Our boat is on the hard in a nearby boatyard and iglooed in a white plastic dome of shrink wrap so we can work aboard in relative protection from the elements. Cruising boats always look like beached whales when out of the water, awkward, unnatural and strangely still.
Even though the boatyard is as quiet as a graveyard in winter, there is a well beaten track to our boat. After taking her south to the Bahamas last winter and sailing her some 8,000 miles since we bought her a couple of years ago, this winter was her time for a complete going over and refit. She is 14 years old and her systems need care.
So, we took her apart from the masthead to the bottom of the bilge. Literally, every piece of furniture, every sail, every length of standing and running rigging, every electrical or plumbing connection has been unscrewed, unbolted, unfolded and unlinked so we could check and repair whatever was not quite right. I have to admit that our boat partner Tony Knowles, who is a highly respected marine surveyor, was the impetus for most of this disassembly and refit. He knows what can go wrong and wants us all to be on the right side of that.
We have seen and cleaned corners of the bilge that sunlight has not reached since the boat was first launched. We have checked and tested all of the standing rigging’s end fittings and turnbuckles. We have put the meter onto the electrical circuits and checked and cleaned connections throughout the boat.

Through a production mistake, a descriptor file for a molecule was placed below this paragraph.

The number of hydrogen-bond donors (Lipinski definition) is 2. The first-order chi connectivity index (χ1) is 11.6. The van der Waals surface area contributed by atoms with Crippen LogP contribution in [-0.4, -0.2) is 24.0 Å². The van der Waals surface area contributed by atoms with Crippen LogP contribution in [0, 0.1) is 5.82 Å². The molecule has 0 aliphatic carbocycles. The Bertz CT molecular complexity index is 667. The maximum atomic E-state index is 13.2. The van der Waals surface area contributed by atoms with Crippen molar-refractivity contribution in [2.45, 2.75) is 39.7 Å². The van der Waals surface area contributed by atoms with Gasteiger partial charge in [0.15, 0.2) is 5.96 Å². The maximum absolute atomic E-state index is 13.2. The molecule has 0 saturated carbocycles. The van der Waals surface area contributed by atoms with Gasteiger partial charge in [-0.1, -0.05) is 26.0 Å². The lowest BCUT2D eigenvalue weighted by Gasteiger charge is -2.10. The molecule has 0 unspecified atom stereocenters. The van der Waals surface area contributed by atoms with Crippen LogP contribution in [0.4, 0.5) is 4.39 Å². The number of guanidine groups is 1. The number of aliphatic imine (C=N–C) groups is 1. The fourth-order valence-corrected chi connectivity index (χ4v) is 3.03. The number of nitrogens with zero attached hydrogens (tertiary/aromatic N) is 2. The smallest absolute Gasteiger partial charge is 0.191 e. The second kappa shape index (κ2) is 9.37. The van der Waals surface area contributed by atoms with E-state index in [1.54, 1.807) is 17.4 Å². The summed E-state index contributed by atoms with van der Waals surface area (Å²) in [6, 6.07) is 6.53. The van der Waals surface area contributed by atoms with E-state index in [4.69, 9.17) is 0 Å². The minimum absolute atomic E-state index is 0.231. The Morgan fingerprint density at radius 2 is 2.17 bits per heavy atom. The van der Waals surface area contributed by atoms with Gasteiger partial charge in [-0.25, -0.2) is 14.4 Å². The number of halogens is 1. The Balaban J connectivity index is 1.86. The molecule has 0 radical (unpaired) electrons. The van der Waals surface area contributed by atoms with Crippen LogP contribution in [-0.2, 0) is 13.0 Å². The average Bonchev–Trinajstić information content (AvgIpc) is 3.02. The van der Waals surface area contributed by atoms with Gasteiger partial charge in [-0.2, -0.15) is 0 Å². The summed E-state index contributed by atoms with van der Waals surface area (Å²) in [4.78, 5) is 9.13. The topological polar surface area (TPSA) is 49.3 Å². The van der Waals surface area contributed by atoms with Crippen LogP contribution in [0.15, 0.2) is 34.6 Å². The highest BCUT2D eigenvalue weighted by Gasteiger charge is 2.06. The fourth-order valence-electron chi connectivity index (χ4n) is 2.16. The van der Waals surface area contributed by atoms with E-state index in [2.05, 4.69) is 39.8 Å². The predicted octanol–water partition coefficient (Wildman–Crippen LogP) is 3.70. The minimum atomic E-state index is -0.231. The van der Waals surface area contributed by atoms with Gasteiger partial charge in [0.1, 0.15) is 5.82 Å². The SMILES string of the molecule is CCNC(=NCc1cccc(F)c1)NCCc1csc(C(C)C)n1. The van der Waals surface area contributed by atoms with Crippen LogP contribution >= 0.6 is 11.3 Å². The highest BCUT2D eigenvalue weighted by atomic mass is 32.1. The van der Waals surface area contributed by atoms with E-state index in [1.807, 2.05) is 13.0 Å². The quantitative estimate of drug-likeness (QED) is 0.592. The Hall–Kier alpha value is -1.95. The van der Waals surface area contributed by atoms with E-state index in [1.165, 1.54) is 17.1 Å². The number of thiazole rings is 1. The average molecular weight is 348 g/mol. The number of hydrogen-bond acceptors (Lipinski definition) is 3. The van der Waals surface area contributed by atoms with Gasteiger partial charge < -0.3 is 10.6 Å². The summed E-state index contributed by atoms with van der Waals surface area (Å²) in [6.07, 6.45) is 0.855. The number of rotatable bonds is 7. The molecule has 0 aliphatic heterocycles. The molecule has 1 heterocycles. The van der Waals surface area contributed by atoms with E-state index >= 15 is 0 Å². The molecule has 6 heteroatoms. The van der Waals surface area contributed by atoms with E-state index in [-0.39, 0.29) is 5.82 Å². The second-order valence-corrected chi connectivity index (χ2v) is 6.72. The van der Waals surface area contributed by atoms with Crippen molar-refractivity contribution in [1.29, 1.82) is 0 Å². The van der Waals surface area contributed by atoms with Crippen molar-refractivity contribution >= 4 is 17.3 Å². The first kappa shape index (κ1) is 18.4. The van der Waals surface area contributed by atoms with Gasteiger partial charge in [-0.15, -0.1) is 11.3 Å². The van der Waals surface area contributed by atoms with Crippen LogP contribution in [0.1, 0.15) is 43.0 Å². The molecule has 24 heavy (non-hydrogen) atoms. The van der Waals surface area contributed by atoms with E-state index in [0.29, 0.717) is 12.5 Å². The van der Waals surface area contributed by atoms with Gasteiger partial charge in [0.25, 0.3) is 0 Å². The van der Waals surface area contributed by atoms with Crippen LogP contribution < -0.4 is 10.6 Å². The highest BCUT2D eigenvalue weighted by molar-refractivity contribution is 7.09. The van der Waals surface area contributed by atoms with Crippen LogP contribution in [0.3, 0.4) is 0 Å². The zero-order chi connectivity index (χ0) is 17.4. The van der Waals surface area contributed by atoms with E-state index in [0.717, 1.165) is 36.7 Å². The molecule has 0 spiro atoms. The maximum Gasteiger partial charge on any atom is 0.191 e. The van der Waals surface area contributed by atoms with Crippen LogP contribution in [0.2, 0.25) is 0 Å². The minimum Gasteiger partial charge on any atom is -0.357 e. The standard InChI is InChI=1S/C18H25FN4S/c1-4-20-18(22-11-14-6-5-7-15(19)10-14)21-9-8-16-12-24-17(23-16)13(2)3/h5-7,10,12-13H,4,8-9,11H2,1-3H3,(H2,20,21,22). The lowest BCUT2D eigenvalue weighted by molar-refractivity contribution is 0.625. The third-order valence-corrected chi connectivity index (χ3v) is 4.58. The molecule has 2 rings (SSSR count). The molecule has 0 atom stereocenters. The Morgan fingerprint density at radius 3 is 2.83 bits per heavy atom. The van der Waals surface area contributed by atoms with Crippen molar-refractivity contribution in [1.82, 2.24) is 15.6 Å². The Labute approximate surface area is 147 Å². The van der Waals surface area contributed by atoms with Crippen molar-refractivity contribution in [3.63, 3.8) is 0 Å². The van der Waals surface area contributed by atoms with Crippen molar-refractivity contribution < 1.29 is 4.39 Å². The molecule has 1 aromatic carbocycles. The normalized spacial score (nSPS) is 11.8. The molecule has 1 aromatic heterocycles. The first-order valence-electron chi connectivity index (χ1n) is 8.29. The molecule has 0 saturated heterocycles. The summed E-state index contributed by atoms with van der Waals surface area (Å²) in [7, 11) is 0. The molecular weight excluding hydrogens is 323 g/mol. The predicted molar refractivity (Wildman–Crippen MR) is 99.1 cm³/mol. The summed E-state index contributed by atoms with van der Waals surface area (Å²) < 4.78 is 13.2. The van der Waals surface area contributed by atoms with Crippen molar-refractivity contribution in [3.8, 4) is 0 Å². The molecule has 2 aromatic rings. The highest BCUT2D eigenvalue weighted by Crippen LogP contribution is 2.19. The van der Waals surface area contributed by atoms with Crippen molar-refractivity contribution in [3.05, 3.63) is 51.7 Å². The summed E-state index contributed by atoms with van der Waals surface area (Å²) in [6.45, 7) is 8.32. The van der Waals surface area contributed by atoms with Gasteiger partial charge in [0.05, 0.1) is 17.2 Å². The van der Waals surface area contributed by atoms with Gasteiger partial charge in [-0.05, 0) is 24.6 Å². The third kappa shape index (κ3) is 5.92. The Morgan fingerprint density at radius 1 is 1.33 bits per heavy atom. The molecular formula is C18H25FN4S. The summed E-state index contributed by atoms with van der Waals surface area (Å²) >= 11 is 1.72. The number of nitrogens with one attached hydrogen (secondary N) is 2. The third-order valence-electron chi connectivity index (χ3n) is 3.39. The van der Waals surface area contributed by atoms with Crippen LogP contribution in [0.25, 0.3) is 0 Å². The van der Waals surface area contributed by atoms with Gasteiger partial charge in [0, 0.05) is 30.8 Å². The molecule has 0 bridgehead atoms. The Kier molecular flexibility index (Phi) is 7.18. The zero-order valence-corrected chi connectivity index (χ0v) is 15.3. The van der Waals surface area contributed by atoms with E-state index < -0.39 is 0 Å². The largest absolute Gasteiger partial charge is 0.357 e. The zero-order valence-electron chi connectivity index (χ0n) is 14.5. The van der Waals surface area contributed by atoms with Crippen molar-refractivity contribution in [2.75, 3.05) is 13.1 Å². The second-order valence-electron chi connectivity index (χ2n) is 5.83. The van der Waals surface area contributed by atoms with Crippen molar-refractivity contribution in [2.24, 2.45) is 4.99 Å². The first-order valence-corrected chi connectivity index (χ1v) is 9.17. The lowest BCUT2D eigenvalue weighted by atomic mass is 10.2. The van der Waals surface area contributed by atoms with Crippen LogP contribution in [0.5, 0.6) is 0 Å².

Plus, as we have taken everything apart we have been able to revarnish the floorboards, and pieces of furniture that were showing signs of age and wear. The old girl will be like new when we launch her in the spring.
The refit accomplishes a number of things. First of all, it puts to right any pieces of the whole boat that needed repair and upgrading. That just makes her more seaworthy and reliable. Second, it allows us to take a full inventory of how everything aboard works and where all the pieces fit together and what spare parts we need to carry with us.
Lastly, and most importantly, taking the boat apart and putting her back together again has added greatly to our knowledge of how the boat works and how each system works on its own and in harmony with the other systems aboard. Modern cruising boats are full of complex gear and equipment. If you don’t know how they work, you can never be self reliant enough to solve problems and make repairs when they are needed.
So, topping up our knowledge and expertise are the real refits that we are going through this winter as we pore through the manuals, run diagnostics and get our hands dirty. The boat will be launched in top working order and we, as her skippers and chief maintenance officers, will have a deeper and more thorough knowledge of all of the systems that make her tick. And that just makes us better and safer sailors.
That’s a good thing since her next voyage will take her offshore in the fall for a winter in the Caribbean. Looking out the window at the snow today, that cruise can’t come soon enough.